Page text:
When unhoused, uninsured or people without a regular clinician need medical care, they often go to the emergency department (ED) or call 911. The cost of these visits and strain on ED staff is significant, and many visits are preventable. But in many communities, our health care system is not well-suited to provide the support these individuals need to navigate their care effectively and access the services they need.
Enter the community health worker (CHW), a critical partner in the care system who provides individuals the resources they need to prevent repeat ED visits. By connecting people with housing, mental health and other social services while at the hospital, CHWs help keep them safe, out of the ED and on a path to better coordinated medical care.
We know that, for people experiencing homelessness, having a kind, compassionate person they can trust and talk to about their needs can make all the difference. In Los Angeles, Providence Little Company of Mary Medical Center has been working to train and hire more CHWs to perform these essential services in clinical settings so they can help the most vulnerable navigate services and get the care they need.
While CHWs in Greater Los Angeles provide crucial one-on-one support to community members in need, most CHWs do not have many opportunities for continuing education or formal training to develop their careers in the health care industry. Providence saw this gap and has focused resources and energy on building partnerships to more effectively incorporate CHWs into clinical settings.
With support from Cedars Sinai Medical Center and a grant from the California Governor’s Office of Business and Economic Development, Providence partnered with the Charles R. Drew University School of Medicine and Science (CDU) to create the Community Health Worker Academy in 2019.
CDU is one of the most ethnically diverse four-year private nonprofit colleges in the U.S. It is designated as a Historically Black Graduate Institution and is the only academic health sciences center in Los Angeles. Due to its diverse student population reflecting the community’s demographics and its commitment to reducing health inequities, CDU was Providence’s ideal community partner to co-develop a health care training program centered around social justice.
Providence approached CDU in 2018 to partner on a program that would provide career development for people interested in health care and build a pipeline of trained CHWs prepared to support the greater community. From 2019 to 2020, Providence caregivers and CDU professors created the evidence-based curriculum for CHW interns, with plans to launch its first cohort in January 2021. As full-time, paid interns, CHW Academy trainees learn about care management, receive onsite training in a Providence clinical setting or with a partner health care organization, and graduate well-prepared to care for patients.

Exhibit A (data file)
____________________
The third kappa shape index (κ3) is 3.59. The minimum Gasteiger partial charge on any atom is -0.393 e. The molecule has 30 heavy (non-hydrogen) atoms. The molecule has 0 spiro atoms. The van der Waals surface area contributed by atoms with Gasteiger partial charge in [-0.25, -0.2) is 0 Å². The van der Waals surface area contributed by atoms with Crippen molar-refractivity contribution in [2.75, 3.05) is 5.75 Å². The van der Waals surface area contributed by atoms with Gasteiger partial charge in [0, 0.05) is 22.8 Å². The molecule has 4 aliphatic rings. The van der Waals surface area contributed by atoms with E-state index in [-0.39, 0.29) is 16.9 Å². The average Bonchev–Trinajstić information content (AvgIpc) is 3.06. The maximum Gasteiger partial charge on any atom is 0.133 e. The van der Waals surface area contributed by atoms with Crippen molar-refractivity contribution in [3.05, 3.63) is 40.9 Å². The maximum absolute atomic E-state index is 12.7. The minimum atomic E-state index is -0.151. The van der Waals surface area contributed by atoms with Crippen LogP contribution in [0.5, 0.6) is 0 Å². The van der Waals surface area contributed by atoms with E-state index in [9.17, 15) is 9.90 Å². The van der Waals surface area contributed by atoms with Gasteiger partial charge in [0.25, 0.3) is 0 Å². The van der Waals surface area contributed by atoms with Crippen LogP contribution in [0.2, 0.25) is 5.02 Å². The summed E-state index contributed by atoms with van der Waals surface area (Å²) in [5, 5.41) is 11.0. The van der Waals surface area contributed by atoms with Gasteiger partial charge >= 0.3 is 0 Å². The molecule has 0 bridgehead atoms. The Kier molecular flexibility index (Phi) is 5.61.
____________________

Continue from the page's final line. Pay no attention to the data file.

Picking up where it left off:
With more than 200 applicants for just 26 available spots in the program’s first year, Providence sees a promising future for people looking for health care training outside of traditional roles. “It’s clear the interest is there,” says Rosie Salazar, CHW Academy Project Manager at Providence Little Company of Mary.
The program is also designed to reduce as many barriers to participation as possible. Applicants are required to have a high school diploma or GED, and many partners are specifically looking for Spanish-speaking CHWs. “We wanted to prioritize those who are just starting out in health care, who don’t have a college degree or means to pursue other postsecondary paths. This program will give them space to grow in the CHW field and serve a crucial role in our community,” says Salazar.
Though the COVID-19 pandemic moved trainings online and limited in-person learning in 2020, the program helped CHWs expand their knowledge and skills, and, with renewed energy, serve even more community members. “I have never received this type of training. It was detailed, friendly, and interactive,” says Vianey Caro, a Providence CHW Homeless Navigator who had more than 10 years’ experience helping homeless individuals navigate resources before joining the Academy. “It reminded me why I’m here and gave me more energy and passion to continue doing this important work.”
Caro works in the ED, and with limited resources available in-person, she makes phone calls to build relationships with people who need an advocate, working with nearly 30 individuals each month. “I connect them with insurance, tell them where to go and who to ask for. It takes a while to build these relationships, but it happens,” says Caro. “Working toward social justice is hard, but I know why I’m here. I’m making a difference in the community.”